Your Working Mom Guilt Comes From Your Parents, Study Finds
Maybe you feel guilty heading home before any of your co-workers, so you haven’t made your kids dinner all week. Or maybe your vacation policy meant you couldn’t swing a family trip to Disney this year. But as much as we want to blame oppressive company culture and long workday hours for a lack of a work/life balance, a new study says the problem may actually be rooted in our childhood experiences.
“We are not blank slates when we join the workforce—many of our attitudes are already deeply ingrained from childhood,” study co-author Ioana Lupu says. “We have found that the enduring influence of upbringing goes some way towards explaining why the careers of individuals, both male and female, are differentially affected following parenthood, even when those individuals possess broadly equivalent levels of cultural capital, such as levels of education, and have hitherto pursued very similar career paths.”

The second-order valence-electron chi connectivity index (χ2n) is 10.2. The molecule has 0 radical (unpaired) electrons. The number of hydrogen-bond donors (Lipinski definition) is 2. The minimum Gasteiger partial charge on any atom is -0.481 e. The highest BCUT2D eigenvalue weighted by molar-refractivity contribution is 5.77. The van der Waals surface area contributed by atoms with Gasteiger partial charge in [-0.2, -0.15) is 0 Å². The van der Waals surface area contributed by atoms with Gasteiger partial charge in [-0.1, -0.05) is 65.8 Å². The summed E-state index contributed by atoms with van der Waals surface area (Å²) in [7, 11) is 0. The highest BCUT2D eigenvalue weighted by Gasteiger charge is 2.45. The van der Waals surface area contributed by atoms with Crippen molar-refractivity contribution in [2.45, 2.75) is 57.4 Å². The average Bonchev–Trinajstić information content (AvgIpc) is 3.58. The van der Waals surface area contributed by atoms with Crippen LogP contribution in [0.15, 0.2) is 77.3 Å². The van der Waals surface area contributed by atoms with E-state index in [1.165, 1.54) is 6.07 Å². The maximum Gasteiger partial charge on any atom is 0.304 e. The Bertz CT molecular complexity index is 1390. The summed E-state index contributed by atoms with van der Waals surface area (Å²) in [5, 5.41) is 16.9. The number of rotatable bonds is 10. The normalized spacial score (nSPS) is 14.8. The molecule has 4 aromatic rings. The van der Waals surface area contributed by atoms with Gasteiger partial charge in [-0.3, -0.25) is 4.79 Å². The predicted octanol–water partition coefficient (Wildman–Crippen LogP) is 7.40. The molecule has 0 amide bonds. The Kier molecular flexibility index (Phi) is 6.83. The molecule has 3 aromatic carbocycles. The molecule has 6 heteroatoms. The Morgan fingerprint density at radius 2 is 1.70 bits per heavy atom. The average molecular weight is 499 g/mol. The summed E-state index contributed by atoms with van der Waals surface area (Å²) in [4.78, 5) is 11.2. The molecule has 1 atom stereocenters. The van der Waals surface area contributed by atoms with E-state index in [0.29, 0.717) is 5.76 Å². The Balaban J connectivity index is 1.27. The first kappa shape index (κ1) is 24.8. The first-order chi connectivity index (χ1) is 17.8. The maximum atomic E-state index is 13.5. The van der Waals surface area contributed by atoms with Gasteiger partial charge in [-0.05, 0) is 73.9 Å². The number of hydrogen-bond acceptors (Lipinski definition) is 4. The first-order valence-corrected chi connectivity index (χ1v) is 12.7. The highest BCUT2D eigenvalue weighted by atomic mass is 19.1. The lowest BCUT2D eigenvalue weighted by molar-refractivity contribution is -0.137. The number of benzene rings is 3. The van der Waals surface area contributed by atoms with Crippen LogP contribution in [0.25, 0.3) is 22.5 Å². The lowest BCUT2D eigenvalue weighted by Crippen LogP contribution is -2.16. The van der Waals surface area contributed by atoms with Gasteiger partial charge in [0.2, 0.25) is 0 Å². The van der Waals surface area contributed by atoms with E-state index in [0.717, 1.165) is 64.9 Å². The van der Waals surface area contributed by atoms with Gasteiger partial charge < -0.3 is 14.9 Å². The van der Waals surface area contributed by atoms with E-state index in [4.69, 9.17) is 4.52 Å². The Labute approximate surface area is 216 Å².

The research team at Queen Mary University of London conducted 148 interviews with 78 male and female employees from legal and accounting firms. One of their biggest takeaways? Women who grew up in “traditional” households where the father was a breadwinner and the mother stayed at home want to “work like their fathers but want to parent like their mothers,” according to Lupu.
For example, Eva, a female director…